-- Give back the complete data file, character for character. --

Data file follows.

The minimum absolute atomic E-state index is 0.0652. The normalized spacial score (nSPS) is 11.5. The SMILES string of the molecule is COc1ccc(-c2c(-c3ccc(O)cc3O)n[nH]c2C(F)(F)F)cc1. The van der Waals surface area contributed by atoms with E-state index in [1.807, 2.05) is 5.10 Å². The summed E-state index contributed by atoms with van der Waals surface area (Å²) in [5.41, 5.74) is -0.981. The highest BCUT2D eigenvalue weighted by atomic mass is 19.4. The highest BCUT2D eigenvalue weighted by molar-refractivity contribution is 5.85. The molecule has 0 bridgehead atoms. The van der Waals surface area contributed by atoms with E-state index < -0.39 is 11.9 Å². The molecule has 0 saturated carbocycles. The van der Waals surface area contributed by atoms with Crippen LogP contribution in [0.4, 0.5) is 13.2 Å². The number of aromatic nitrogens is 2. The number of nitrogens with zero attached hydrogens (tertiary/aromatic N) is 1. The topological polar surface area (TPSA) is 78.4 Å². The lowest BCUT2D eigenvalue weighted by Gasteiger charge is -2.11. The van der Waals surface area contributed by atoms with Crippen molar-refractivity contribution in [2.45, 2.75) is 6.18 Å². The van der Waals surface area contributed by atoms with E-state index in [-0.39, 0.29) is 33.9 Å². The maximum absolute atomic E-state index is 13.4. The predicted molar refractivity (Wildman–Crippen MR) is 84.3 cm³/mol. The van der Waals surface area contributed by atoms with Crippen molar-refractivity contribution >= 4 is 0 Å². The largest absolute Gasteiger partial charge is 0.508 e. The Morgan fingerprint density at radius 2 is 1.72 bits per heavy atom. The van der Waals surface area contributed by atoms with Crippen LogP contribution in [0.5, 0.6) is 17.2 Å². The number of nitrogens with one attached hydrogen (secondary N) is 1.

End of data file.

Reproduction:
The minimum absolute atomic E-state index is 0.0652. The normalized spacial score (nSPS) is 11.5. The SMILES string of the molecule is COc1ccc(-c2c(-c3ccc(O)cc3O)n[nH]c2C(F)(F)F)cc1. The van der Waals surface area contributed by atoms with E-state index in [1.807, 2.05) is 5.10 Å². The summed E-state index contributed by atoms with van der Waals surface area (Å²) in [5.41, 5.74) is -0.981. The highest BCUT2D eigenvalue weighted by atomic mass is 19.4. The highest BCUT2D eigenvalue weighted by molar-refractivity contribution is 5.85. The molecule has 0 bridgehead atoms. The van der Waals surface area contributed by atoms with E-state index < -0.39 is 11.9 Å². The molecule has 0 saturated carbocycles. The van der Waals surface area contributed by atoms with Crippen LogP contribution in [0.4, 0.5) is 13.2 Å². The number of aromatic nitrogens is 2. The number of nitrogens with zero attached hydrogens (tertiary/aromatic N) is 1. The topological polar surface area (TPSA) is 78.4 Å². The lowest BCUT2D eigenvalue weighted by Gasteiger charge is -2.11. The van der Waals surface area contributed by atoms with Crippen molar-refractivity contribution in [2.45, 2.75) is 6.18 Å². The van der Waals surface area contributed by atoms with E-state index in [-0.39, 0.29) is 33.9 Å². The maximum absolute atomic E-state index is 13.4. The predicted molar refractivity (Wildman–Crippen MR) is 84.3 cm³/mol. The van der Waals surface area contributed by atoms with Crippen molar-refractivity contribution >= 4 is 0 Å². The largest absolute Gasteiger partial charge is 0.508 e. The Morgan fingerprint density at radius 2 is 1.72 bits per heavy atom. The van der Waals surface area contributed by atoms with Crippen LogP contribution in [0.5, 0.6) is 17.2 Å². The number of nitrogens with one attached hydrogen (secondary N) is 1.